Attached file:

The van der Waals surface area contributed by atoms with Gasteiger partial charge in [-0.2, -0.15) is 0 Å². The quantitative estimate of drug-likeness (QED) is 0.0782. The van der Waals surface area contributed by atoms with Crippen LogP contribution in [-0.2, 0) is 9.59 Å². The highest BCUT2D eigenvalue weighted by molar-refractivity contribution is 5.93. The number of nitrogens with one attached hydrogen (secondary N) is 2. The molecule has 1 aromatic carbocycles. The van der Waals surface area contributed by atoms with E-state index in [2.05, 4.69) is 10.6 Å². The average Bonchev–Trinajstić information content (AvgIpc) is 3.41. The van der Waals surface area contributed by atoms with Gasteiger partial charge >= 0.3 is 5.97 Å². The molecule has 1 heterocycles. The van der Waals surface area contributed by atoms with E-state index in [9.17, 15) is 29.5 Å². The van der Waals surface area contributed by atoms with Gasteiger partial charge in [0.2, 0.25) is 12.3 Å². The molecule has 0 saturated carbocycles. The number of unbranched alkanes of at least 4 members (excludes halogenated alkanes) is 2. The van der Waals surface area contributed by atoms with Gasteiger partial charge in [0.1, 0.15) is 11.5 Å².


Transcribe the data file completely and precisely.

The van der Waals surface area contributed by atoms with Gasteiger partial charge in [-0.2, -0.15) is 0 Å². The quantitative estimate of drug-likeness (QED) is 0.0782. The van der Waals surface area contributed by atoms with Crippen LogP contribution in [-0.2, 0) is 9.59 Å². The highest BCUT2D eigenvalue weighted by molar-refractivity contribution is 5.93. The number of nitrogens with one attached hydrogen (secondary N) is 2. The molecule has 1 aromatic carbocycles. The van der Waals surface area contributed by atoms with E-state index in [2.05, 4.69) is 10.6 Å². The average Bonchev–Trinajstić information content (AvgIpc) is 3.41. The van der Waals surface area contributed by atoms with Gasteiger partial charge >= 0.3 is 5.97 Å². The molecule has 1 heterocycles. The van der Waals surface area contributed by atoms with E-state index in [9.17, 15) is 29.5 Å². The van der Waals surface area contributed by atoms with Gasteiger partial charge in [0.2, 0.25) is 12.3 Å². The molecule has 0 saturated carbocycles. The number of unbranched alkanes of at least 4 members (excludes halogenated alkanes) is 2. The van der Waals surface area contributed by atoms with Gasteiger partial charge in [0.1, 0.15) is 11.5 Å².